I’m obsessed with this inscription in my second hand copy of Back to Methuselah. So I’m writing a poem about it.
Above is the first draft of the first stanza.
This Text Thursday is brought to you by literary mash-ups. A mash-up, much like Austin Kleon’s Black out poems or Dada‘s cut up technique is about taking a pre-existing text and finding new narratives within it. Kleon’s poems are born of crossing out all but a few words to create a new text. The Dadaists cut up texts, re-arranged the words and formed new sentences. The mash-up takes a text and stretches it, filling the spaces between words with new words to form a narrative. It was first introduced to me by one of my poetry lecturers, Gareth Jenkins. He also pointed out that it’s a good idea to use non fiction texts as they are often the most unintentionally poetic (much like Kleon’s newspaper’s eh?).
for copyright reasons because I happen to have a copy of Bernard Shaw’s Back to Methuselah (1945), I’m going to use that as an example.
So, page x (10) of the Preface – ‘Political Inadequacy of the Human Animal’
Ten more years elapsed. Neo-Darwinismin in politics had produced a European catastrophe of a magnitude so appalling, and a scope so unpredictable, that as I write these lines in 1920, it is still far from certain whether our civilization will survive it (Shaw 1945).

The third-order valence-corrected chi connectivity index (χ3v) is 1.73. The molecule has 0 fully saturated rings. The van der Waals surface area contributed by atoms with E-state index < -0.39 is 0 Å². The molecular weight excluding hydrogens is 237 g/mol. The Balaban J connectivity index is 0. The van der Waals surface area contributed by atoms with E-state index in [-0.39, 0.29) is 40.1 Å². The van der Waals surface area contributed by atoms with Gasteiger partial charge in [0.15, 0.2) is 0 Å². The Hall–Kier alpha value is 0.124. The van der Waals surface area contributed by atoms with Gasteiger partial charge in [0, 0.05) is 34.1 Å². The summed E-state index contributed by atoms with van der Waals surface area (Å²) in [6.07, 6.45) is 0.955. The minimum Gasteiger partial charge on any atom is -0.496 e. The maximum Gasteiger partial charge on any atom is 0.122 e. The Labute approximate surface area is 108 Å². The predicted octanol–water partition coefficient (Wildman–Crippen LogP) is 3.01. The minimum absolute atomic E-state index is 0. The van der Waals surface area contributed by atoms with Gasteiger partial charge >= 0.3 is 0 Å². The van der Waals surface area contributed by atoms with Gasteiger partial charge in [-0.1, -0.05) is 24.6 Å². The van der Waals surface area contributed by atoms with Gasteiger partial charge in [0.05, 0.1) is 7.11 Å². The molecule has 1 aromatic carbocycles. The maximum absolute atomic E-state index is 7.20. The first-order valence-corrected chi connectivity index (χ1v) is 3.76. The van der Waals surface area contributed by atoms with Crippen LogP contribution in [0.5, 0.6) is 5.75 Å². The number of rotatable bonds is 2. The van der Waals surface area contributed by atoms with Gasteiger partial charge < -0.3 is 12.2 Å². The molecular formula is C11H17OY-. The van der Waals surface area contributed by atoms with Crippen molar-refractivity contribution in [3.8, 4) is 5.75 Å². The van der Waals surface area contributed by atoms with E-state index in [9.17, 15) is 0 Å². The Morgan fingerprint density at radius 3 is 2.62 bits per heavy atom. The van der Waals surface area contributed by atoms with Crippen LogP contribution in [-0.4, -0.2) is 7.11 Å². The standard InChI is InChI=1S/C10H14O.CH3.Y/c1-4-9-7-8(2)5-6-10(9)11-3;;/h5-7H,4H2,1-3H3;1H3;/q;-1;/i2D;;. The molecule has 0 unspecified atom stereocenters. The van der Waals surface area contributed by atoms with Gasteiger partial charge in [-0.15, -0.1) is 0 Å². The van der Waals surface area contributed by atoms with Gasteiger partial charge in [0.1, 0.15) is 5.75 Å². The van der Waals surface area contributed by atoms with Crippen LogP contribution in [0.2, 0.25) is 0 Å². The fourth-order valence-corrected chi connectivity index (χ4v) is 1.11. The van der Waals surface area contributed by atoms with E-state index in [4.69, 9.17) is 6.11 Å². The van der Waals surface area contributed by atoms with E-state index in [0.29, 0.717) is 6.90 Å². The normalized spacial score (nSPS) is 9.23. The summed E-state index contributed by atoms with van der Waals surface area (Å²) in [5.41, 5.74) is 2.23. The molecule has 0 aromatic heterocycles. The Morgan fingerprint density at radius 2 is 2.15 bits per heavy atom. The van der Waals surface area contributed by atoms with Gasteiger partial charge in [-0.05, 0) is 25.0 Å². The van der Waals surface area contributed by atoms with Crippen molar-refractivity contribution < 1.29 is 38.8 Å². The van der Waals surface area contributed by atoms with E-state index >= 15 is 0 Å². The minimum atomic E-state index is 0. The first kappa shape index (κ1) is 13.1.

and then stretch it, add a few words (and in this case I’m taking a few out) and it might become:
“Ten more years elapsed. Darwinism drove men to politics, lovers curled themselves around a European bouquet of love, catastrophes, explosions of hearts; petals on the cobblestones, a tapestry of such magnitude, so appalling, the scope of their spirits, the trickling sound as they slip their way through the gutters, unpredictable, a doctor, a wife, gushing out the lines of pavement into storm water drains, into 1920. Still and far from the certainty of each others’ pockets, a civilization of lovers, survived only by the city.”
It’s a lot of fun and sometimes you can even get some usable lines out of it, if not a whole poem.
Other great mash-up texts might include: religious texts, pamphlets, instruction manuals, menus, bills, and so on.
Lots of seemingly un-poetic texts contain narratives, you just need the tools to find them.
Shaw, B, 1945, Back to Methuselah, Oxford University Press, London, p X.